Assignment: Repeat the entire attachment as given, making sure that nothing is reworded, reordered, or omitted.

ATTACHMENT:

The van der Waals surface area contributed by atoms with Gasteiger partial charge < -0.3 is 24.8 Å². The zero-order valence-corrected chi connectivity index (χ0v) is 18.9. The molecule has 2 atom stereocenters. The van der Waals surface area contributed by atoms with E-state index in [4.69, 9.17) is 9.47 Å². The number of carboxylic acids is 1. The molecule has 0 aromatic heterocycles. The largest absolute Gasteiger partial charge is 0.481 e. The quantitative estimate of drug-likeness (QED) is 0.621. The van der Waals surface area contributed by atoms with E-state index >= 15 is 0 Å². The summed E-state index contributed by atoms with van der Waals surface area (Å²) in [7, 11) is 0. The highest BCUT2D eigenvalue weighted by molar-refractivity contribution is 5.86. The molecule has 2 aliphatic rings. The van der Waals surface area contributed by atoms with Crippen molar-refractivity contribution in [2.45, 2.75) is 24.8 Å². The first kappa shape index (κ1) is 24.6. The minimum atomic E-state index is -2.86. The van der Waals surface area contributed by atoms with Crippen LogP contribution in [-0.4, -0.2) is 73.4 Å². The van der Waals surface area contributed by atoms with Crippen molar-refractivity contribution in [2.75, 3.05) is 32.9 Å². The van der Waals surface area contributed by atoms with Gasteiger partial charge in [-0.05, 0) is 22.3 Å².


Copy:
The van der Waals surface area contributed by atoms with Gasteiger partial charge < -0.3 is 24.8 Å². The zero-order valence-corrected chi connectivity index (χ0v) is 18.9. The molecule has 2 atom stereocenters. The van der Waals surface area contributed by atoms with E-state index in [4.69, 9.17) is 9.47 Å². The number of carboxylic acids is 1. The molecule has 0 aromatic heterocycles. The largest absolute Gasteiger partial charge is 0.481 e. The quantitative estimate of drug-likeness (QED) is 0.621. The van der Waals surface area contributed by atoms with E-state index >= 15 is 0 Å². The summed E-state index contributed by atoms with van der Waals surface area (Å²) in [7, 11) is 0. The highest BCUT2D eigenvalue weighted by molar-refractivity contribution is 5.86. The molecule has 2 aliphatic rings. The van der Waals surface area contributed by atoms with Crippen molar-refractivity contribution in [2.45, 2.75) is 24.8 Å². The first kappa shape index (κ1) is 24.6. The minimum atomic E-state index is -2.86. The van der Waals surface area contributed by atoms with Crippen LogP contribution in [-0.4, -0.2) is 73.4 Å². The van der Waals surface area contributed by atoms with Crippen molar-refractivity contribution in [2.75, 3.05) is 32.9 Å². The van der Waals surface area contributed by atoms with Gasteiger partial charge in [-0.05, 0) is 22.3 Å².